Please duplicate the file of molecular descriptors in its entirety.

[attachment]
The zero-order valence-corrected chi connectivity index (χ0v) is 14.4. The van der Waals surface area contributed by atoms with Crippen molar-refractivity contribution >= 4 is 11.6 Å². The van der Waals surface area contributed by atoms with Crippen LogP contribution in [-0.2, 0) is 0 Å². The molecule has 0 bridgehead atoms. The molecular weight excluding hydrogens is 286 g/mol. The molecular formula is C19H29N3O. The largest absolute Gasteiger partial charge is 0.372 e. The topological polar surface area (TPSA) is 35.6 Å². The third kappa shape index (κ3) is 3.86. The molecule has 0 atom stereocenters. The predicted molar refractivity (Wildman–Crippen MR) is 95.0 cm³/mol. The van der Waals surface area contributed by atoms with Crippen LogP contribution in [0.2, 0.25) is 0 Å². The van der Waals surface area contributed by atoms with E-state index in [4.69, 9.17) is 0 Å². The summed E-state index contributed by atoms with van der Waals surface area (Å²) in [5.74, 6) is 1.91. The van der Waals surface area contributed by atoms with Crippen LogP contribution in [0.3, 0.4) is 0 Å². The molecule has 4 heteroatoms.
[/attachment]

The zero-order valence-corrected chi connectivity index (χ0v) is 14.4. The van der Waals surface area contributed by atoms with Crippen molar-refractivity contribution >= 4 is 11.6 Å². The van der Waals surface area contributed by atoms with Crippen LogP contribution in [-0.2, 0) is 0 Å². The molecule has 0 bridgehead atoms. The molecular weight excluding hydrogens is 286 g/mol. The molecular formula is C19H29N3O. The largest absolute Gasteiger partial charge is 0.372 e. The topological polar surface area (TPSA) is 35.6 Å². The third kappa shape index (κ3) is 3.86. The molecule has 0 atom stereocenters. The predicted molar refractivity (Wildman–Crippen MR) is 95.0 cm³/mol. The van der Waals surface area contributed by atoms with Crippen LogP contribution in [0.2, 0.25) is 0 Å². The van der Waals surface area contributed by atoms with E-state index in [4.69, 9.17) is 0 Å². The summed E-state index contributed by atoms with van der Waals surface area (Å²) in [5.74, 6) is 1.91. The van der Waals surface area contributed by atoms with Crippen LogP contribution in [0.3, 0.4) is 0 Å². The molecule has 4 heteroatoms.